Using Digitalization to Make Manufacturing a Competitive Weapon
It was my honor to recently speak at the MAPI ManufacturED Summit in Chicago and have the opportunity to network with like-minded industry influencers about current and future challenges and sharing best practices to overcome these obstacles to success.
For 85 years, MAPI has embraced the mission of understanding what keeps manufacturers up at night. Digitalization is precisely one of those topics, with 38% of CEOs citing the pace of technological change as a cause for concern, according to a recent PWC global survey. For too many years, we have treated manufacturing as a black box – as a process or activity that has to get done. Without exaggerating too much, it seems the sentiment has been that it doesn’t really matter where production happens, or how it happens, as long as the costs go down and productivity goes up.
I would even say that some folks are celebrating their automation systems’ 40th anniversary in their plants. This isn’t a good thing, as you certainly don’t want to celebrate a 40-year-old automation system when you are updating your iPhone every few months. This is not a long-term manufacturing strategy, and will only constrain future growth. And, in the age of hyper-connected and vocal consumers who are active on LinkedIn, Facebook, and Twitter, you don’t want to be the company that outsourced production to the lowest bidder. People want the latest product, produced at the highest quality, in some cases customized just for them, at a reasonable price. And, by the way, they want it now.
Digitalization is the new competitive weapon. It makes you the best of the best, and the companies that have embraced it feel that they have a competitive advantage. It is the key differentiator in manufacturing today.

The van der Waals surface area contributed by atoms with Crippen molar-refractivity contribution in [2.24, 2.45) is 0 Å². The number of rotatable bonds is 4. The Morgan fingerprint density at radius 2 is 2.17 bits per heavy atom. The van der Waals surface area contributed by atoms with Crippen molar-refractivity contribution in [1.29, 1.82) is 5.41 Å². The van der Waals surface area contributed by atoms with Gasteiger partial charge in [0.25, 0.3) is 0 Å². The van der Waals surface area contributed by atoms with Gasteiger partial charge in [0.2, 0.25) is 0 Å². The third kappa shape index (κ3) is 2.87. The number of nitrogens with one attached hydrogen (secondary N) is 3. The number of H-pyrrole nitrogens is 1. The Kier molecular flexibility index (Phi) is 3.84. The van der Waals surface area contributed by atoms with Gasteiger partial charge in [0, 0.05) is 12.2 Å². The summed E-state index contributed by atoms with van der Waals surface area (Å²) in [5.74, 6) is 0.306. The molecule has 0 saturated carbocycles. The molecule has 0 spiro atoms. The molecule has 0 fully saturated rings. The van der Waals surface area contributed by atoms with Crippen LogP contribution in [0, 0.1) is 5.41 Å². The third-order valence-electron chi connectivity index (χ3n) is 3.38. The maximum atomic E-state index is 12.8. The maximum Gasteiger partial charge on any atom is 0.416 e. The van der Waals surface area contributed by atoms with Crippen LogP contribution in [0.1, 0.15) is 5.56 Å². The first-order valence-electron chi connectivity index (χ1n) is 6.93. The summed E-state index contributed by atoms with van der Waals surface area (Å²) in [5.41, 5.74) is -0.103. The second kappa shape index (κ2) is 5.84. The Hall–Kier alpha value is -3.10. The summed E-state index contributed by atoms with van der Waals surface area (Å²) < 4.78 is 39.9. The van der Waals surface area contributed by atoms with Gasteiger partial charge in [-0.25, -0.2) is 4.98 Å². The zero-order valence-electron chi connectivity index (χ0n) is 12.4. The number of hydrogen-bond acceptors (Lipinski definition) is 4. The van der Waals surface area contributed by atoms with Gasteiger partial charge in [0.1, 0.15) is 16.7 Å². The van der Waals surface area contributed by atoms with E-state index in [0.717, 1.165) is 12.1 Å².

It is no exaggeration to say that digitalization changes everything. Think about a few statistics:
- By 2020, 25% of the world’s economy will be digital, up from 15% in 2005.
- By 2030, the number of connected devices will grow from 8 billion to 1 trillion.
- And by 2050, there will be 10 billion people inhabiting our planet interacting either directly or indirectly with all of these devices and the data they generate.
These are massive changes affecting all of us. Change can be stressful, but we’ve been there before. In the 1990’s, we were automating our plants. As computers and networking advanced in the 2000s, we started taking the first steps in terms of integrating the automation and engineering process. This made the value chain a little more flexible, but only slightly. Today, in the age of digitalization, it is now possible to create the digital twin of the entire value chain based on one data store. That means having a digital copy of the product, the production process, and the performance so that product and production can be optimized together.
For most, the key to winning will depend on beating the competition in KPIs such as productivity, efficiency, uptime, flexibility, etc. Digitalization is driving improvements in all of these areas. And if they‘re not driving improvements for you, they might be for the company that wants to take some of your market-share. The fact is, the question is not if digitalization will impact you, but when. The benefits are clear.